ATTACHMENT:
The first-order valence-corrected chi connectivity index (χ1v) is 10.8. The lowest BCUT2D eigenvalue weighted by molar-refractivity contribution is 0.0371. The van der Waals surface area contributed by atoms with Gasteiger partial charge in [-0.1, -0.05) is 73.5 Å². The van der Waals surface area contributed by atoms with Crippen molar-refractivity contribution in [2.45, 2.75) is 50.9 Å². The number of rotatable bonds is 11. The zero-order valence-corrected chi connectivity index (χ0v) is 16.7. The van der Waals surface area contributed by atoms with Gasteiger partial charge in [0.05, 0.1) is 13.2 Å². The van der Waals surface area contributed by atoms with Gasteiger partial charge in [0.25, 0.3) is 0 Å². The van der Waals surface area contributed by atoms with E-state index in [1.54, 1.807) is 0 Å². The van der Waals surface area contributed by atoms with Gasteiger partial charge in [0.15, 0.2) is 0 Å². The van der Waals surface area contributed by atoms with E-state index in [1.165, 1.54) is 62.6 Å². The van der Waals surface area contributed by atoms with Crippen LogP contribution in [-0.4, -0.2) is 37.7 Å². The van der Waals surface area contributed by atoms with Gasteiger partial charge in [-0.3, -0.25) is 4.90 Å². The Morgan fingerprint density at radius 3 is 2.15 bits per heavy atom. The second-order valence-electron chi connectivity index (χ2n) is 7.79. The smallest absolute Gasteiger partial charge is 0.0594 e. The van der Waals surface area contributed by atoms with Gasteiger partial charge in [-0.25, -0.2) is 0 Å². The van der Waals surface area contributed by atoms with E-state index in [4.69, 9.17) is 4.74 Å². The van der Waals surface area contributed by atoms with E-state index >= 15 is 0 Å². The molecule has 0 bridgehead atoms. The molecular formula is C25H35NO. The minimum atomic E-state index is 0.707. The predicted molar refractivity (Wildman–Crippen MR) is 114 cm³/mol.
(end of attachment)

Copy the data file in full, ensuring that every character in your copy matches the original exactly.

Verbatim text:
The first-order valence-corrected chi connectivity index (χ1v) is 10.8. The lowest BCUT2D eigenvalue weighted by molar-refractivity contribution is 0.0371. The van der Waals surface area contributed by atoms with Gasteiger partial charge in [-0.1, -0.05) is 73.5 Å². The van der Waals surface area contributed by atoms with Crippen molar-refractivity contribution in [2.45, 2.75) is 50.9 Å². The number of rotatable bonds is 11. The zero-order valence-corrected chi connectivity index (χ0v) is 16.7. The van der Waals surface area contributed by atoms with Gasteiger partial charge in [0.05, 0.1) is 13.2 Å². The van der Waals surface area contributed by atoms with Gasteiger partial charge in [0.25, 0.3) is 0 Å². The van der Waals surface area contributed by atoms with E-state index in [1.54, 1.807) is 0 Å². The van der Waals surface area contributed by atoms with Gasteiger partial charge in [0.15, 0.2) is 0 Å². The van der Waals surface area contributed by atoms with E-state index in [1.165, 1.54) is 62.6 Å². The van der Waals surface area contributed by atoms with Crippen LogP contribution in [-0.4, -0.2) is 37.7 Å². The van der Waals surface area contributed by atoms with Gasteiger partial charge in [-0.3, -0.25) is 4.90 Å². The Morgan fingerprint density at radius 3 is 2.15 bits per heavy atom. The second-order valence-electron chi connectivity index (χ2n) is 7.79. The smallest absolute Gasteiger partial charge is 0.0594 e. The van der Waals surface area contributed by atoms with Gasteiger partial charge in [-0.25, -0.2) is 0 Å². The van der Waals surface area contributed by atoms with E-state index in [4.69, 9.17) is 4.74 Å². The van der Waals surface area contributed by atoms with E-state index >= 15 is 0 Å². The molecule has 0 bridgehead atoms. The molecular formula is C25H35NO. The minimum atomic E-state index is 0.707. The predicted molar refractivity (Wildman–Crippen MR) is 114 cm³/mol.